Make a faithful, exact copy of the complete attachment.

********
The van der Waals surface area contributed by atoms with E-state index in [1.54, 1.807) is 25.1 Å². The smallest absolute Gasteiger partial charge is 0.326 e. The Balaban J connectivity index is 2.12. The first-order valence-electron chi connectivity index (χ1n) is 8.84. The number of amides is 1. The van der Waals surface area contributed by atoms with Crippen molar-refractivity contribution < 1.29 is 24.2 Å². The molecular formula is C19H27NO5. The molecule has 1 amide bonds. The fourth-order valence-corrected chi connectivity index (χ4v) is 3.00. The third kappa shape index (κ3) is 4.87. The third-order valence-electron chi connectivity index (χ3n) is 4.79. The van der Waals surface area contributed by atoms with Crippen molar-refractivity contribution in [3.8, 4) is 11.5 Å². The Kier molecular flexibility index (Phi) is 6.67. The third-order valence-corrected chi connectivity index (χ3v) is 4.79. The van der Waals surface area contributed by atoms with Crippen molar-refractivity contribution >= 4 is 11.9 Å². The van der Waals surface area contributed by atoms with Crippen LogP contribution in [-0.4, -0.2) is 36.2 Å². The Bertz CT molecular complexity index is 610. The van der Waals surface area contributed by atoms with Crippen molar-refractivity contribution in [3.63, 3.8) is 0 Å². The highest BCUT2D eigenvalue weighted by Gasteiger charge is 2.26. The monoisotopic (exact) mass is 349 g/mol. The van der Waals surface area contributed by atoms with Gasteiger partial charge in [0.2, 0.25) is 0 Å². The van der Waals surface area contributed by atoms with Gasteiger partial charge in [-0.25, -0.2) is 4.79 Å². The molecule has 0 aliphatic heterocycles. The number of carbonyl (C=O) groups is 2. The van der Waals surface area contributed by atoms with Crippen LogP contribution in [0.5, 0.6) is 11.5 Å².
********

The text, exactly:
The van der Waals surface area contributed by atoms with E-state index in [1.54, 1.807) is 25.1 Å². The smallest absolute Gasteiger partial charge is 0.326 e. The Balaban J connectivity index is 2.12. The first-order valence-electron chi connectivity index (χ1n) is 8.84. The number of amides is 1. The van der Waals surface area contributed by atoms with Crippen molar-refractivity contribution < 1.29 is 24.2 Å². The molecular formula is C19H27NO5. The molecule has 1 amide bonds. The fourth-order valence-corrected chi connectivity index (χ4v) is 3.00. The third kappa shape index (κ3) is 4.87. The third-order valence-electron chi connectivity index (χ3n) is 4.79. The van der Waals surface area contributed by atoms with Crippen molar-refractivity contribution in [3.8, 4) is 11.5 Å². The Kier molecular flexibility index (Phi) is 6.67. The third-order valence-corrected chi connectivity index (χ3v) is 4.79. The van der Waals surface area contributed by atoms with Crippen molar-refractivity contribution >= 4 is 11.9 Å². The van der Waals surface area contributed by atoms with Crippen LogP contribution in [-0.4, -0.2) is 36.2 Å². The Bertz CT molecular complexity index is 610. The van der Waals surface area contributed by atoms with Crippen molar-refractivity contribution in [3.63, 3.8) is 0 Å². The highest BCUT2D eigenvalue weighted by Gasteiger charge is 2.26. The monoisotopic (exact) mass is 349 g/mol. The van der Waals surface area contributed by atoms with Gasteiger partial charge in [0.2, 0.25) is 0 Å². The van der Waals surface area contributed by atoms with Gasteiger partial charge in [-0.25, -0.2) is 4.79 Å². The molecule has 0 aliphatic heterocycles. The number of carbonyl (C=O) groups is 2. The van der Waals surface area contributed by atoms with Crippen LogP contribution in [0.5, 0.6) is 11.5 Å².